I have previously discussed open access and Plan S in my blog, and in our Lancet commission on Global Governance for Health we argue that knowledge must be available to all. While I strongly support the idea and legitimacy of open access there is a need to be attentive to the demands and academic freedom of the individual researchers. Open access is well supported by the academic community, but this support may easily be undermined by a forced and uncritical implementation process such as that outlined in the original version of Plan S. This plan has now been revised and improved, and much of the critique has been taken into account.
The revised version of Plan S was published by cOAlition S last month. The fundamental principle of Plan S remains: it asks for full and immediate open access (OA) for all peer-reviewed scholarly publications. Immediate open access means that no embargoes are allowed. However, the timeline for funders to implement Plan S has been extended from 2020 to 2021. There is one more year for all parties – researchers, funders, publishers, higher education institutions – to adapt.
Revision has brought more clarity when it comes to the various routes to OA. The previous version placed emphasis on ‘pay-to-publish’ OA journals. It is now clearly stated that researchers can publish in a broad range of journals if they deposit the accepted version of the manuscript in a repository such as Europe PubMed Central, PubMed Central or KI Open Archive. This – the plan says – must be done immediately and with license for reuse.
What does this mean for our researchers?
For researchers with grants from Plan S funders this means that you have to make your publication immediately open access, by publishing in OA journals/platforms or in subscription journals that allow depositing the manuscript in a repository. As stated above, this must be done immediately on publication.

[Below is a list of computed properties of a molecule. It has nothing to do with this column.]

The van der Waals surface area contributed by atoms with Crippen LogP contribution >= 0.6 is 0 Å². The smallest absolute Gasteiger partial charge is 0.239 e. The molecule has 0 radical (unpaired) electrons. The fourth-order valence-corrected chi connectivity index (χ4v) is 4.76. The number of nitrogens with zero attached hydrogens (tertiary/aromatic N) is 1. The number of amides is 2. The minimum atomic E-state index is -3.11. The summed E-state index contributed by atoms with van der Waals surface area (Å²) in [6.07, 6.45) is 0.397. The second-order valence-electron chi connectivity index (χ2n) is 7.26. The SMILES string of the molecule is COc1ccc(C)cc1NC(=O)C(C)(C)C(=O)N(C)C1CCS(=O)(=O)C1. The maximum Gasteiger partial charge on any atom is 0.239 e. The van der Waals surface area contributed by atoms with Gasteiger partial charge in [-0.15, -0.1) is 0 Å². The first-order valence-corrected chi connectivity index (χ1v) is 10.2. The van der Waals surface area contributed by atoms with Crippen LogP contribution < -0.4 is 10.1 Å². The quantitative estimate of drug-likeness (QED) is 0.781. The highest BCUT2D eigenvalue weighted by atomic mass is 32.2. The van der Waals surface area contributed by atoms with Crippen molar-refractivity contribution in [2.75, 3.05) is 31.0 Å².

Researchers are also allowed to publish in so-called hybrid journals, i.e., subscription journals where single articles are made OA for a fee that is often quite substantial. The precondition is that the journal is covered by an agreement that sets a path for transforming the journal to open access. This route is permitted until 2024.
Plan S funders or research institutions will cover publication fees in OA journals. This can be done by providing financial support through agreements with publishers of OA journals, as happened recently when several Swedish funders entered into an agreement with Springer Nature.
The KI library has signed several OA publishing agreements where publishing fees are either reduced or fully prepaid for KI researchers. The library will continue to assess and enter into cost-effective agreements that will make it as easy as possible for KI researchers to comply with Plan S.
According to Plan S, funders will monitor compliance and sanctions may be introduced for non-compliance by individual funders. Sanctions may include withholding of grant funds or excluding grant holders from future funding calls.
Open access in the ideal world
As I wrote in my blog on the first version of Plan S, it would be ironic if a plan intended to promote open access (a goal I warmly embrace) should end up doing the opposite. The freedom to choose publication channel is an integral and essential aspect of academic freedom. Terence Karran and Lucy Mallinson include among “The Four Pillars of Academic Freedom” the freedom to “determine the avenues and modes (conference presentations, journal articles) of disseminating research findings to one’s peers, and the wider world”.
In the ideal world, society should have free access to research while researchers should be free to publish in the journal of their choice. The art is to let these freedoms thrive side by side. The revised Plan S brings us closer towards this goal. Hurdles remain, and these must be tackled with due attention to the voices of the academic community. Without support of the academic community, any plan for OA implementation will fail.
Further information is available at the KI Library